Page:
It comes in response to a spot by the pro-McConnell super PAC Kentucky Opportunity Coalition, in which a narrator says, "Alison Grimes, proud supporter of Obama's amnesty plan."

Grimes' 36-second web ad splices video of Sens. John McCain (R-AZ) and Lindsey Graham (R-SC) touting their support for the same immigration bill. McCain insists, "This is not amnesty." It quotes Glenn Kessler, a fact checker for the Washington Post, calling the Republican group's attack "bizarre and hypocritical."

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After the 2010 elections, the American Legislative Exchange Council was arguably at the height of its power. Though it had been around since the 1970s (President George W. Bush is pictured at ALEC's 2005 annual meeting above), Republican wins in statehouses across the nation that year gave the group an outsized influence in policymaking. Its model legislation covered everything from Stand Your Ground laws to new voter ID requirements and popped up everywhere.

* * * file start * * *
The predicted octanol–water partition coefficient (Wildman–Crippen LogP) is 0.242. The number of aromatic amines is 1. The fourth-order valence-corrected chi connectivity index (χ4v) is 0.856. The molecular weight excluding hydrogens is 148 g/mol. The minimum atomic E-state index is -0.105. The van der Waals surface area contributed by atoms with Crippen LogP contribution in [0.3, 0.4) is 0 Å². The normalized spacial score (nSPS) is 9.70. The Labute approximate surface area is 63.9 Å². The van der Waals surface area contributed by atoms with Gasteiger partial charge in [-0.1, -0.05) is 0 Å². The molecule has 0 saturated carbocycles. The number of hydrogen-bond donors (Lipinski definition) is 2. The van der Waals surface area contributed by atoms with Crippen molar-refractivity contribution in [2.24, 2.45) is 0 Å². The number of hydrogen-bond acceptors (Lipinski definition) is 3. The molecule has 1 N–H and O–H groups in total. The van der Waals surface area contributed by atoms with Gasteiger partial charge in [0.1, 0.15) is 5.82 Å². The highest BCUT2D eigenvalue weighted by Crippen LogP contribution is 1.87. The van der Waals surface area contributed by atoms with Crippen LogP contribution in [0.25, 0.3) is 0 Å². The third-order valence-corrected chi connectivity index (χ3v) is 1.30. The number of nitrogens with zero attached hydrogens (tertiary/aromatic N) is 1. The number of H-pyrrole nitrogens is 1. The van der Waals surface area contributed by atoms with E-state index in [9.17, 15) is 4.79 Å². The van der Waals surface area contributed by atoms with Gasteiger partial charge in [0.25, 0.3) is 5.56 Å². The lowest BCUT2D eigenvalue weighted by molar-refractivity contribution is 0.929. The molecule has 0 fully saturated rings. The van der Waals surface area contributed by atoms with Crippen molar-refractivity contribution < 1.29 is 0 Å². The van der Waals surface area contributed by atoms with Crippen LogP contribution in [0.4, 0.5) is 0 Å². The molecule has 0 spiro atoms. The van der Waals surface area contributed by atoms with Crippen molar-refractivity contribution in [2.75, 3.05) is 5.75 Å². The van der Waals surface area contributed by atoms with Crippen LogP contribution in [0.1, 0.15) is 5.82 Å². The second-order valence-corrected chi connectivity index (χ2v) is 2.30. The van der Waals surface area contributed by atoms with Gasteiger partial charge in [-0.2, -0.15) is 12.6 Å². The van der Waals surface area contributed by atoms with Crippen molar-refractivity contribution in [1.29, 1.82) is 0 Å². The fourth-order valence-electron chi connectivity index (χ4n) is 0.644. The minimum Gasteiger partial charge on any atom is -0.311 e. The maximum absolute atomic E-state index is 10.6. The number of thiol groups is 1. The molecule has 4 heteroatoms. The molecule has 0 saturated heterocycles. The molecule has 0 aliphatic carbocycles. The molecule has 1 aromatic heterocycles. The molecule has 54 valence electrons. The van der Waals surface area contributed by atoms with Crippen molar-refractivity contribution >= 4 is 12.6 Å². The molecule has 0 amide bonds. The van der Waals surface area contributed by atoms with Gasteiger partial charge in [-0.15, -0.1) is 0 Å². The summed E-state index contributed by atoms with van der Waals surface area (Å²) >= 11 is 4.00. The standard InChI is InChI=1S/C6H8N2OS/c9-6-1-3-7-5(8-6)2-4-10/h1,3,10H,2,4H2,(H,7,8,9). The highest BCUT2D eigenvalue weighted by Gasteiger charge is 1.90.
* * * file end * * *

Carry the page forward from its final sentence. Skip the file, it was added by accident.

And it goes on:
But these few years of prominence seem to be catching up to ALEC as it has enthusiastically pursued its mission to, in the words of one liberal watchdog to the New York Times: "Bring together corporations and state legislators to draft profit-driven, anti-public-interest legislation."

Starting in 2012, less than two years after ALEC allies seized power in state legislatures, the group's corporate partners have undergone a mass exodus, at times for their own ideological reasons, other times under public pressure. And by some counts, more than two dozen companies have severed their ties.